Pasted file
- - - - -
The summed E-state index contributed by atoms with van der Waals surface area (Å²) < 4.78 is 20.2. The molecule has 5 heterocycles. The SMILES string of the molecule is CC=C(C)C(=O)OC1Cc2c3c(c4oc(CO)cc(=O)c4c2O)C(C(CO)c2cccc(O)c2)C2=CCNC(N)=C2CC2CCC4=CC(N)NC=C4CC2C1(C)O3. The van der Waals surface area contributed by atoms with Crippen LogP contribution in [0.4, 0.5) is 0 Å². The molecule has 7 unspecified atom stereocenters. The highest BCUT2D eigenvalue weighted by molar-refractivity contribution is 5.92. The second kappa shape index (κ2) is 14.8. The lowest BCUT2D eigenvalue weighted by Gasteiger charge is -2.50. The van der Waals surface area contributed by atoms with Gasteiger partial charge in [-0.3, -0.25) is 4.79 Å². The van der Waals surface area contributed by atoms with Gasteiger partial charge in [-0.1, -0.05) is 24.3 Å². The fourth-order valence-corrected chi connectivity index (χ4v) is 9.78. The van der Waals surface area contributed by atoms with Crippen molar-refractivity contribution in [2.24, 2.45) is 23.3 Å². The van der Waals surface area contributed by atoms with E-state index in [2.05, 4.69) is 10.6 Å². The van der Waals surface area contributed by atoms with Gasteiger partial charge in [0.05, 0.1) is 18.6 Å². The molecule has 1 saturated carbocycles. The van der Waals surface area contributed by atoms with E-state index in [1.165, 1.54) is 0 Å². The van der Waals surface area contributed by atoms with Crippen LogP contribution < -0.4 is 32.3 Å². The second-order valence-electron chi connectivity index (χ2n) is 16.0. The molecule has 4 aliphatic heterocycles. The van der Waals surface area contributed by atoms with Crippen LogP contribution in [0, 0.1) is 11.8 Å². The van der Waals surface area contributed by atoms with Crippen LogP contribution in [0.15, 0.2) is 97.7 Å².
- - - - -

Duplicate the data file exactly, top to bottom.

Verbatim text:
The summed E-state index contributed by atoms with van der Waals surface area (Å²) < 4.78 is 20.2. The molecule has 5 heterocycles. The SMILES string of the molecule is CC=C(C)C(=O)OC1Cc2c3c(c4oc(CO)cc(=O)c4c2O)C(C(CO)c2cccc(O)c2)C2=CCNC(N)=C2CC2CCC4=CC(N)NC=C4CC2C1(C)O3. The van der Waals surface area contributed by atoms with Crippen LogP contribution in [0.4, 0.5) is 0 Å². The molecule has 7 unspecified atom stereocenters. The highest BCUT2D eigenvalue weighted by molar-refractivity contribution is 5.92. The second kappa shape index (κ2) is 14.8. The lowest BCUT2D eigenvalue weighted by Gasteiger charge is -2.50. The van der Waals surface area contributed by atoms with Gasteiger partial charge in [-0.3, -0.25) is 4.79 Å². The van der Waals surface area contributed by atoms with Gasteiger partial charge in [-0.1, -0.05) is 24.3 Å². The fourth-order valence-corrected chi connectivity index (χ4v) is 9.78. The van der Waals surface area contributed by atoms with Crippen molar-refractivity contribution in [2.24, 2.45) is 23.3 Å². The van der Waals surface area contributed by atoms with E-state index in [2.05, 4.69) is 10.6 Å². The van der Waals surface area contributed by atoms with Gasteiger partial charge in [0.05, 0.1) is 18.6 Å². The molecule has 1 saturated carbocycles. The van der Waals surface area contributed by atoms with E-state index in [1.165, 1.54) is 0 Å². The van der Waals surface area contributed by atoms with Crippen LogP contribution < -0.4 is 32.3 Å². The second-order valence-electron chi connectivity index (χ2n) is 16.0. The molecule has 4 aliphatic heterocycles. The van der Waals surface area contributed by atoms with Crippen LogP contribution in [0, 0.1) is 11.8 Å². The van der Waals surface area contributed by atoms with Crippen LogP contribution in [0.15, 0.2) is 97.7 Å².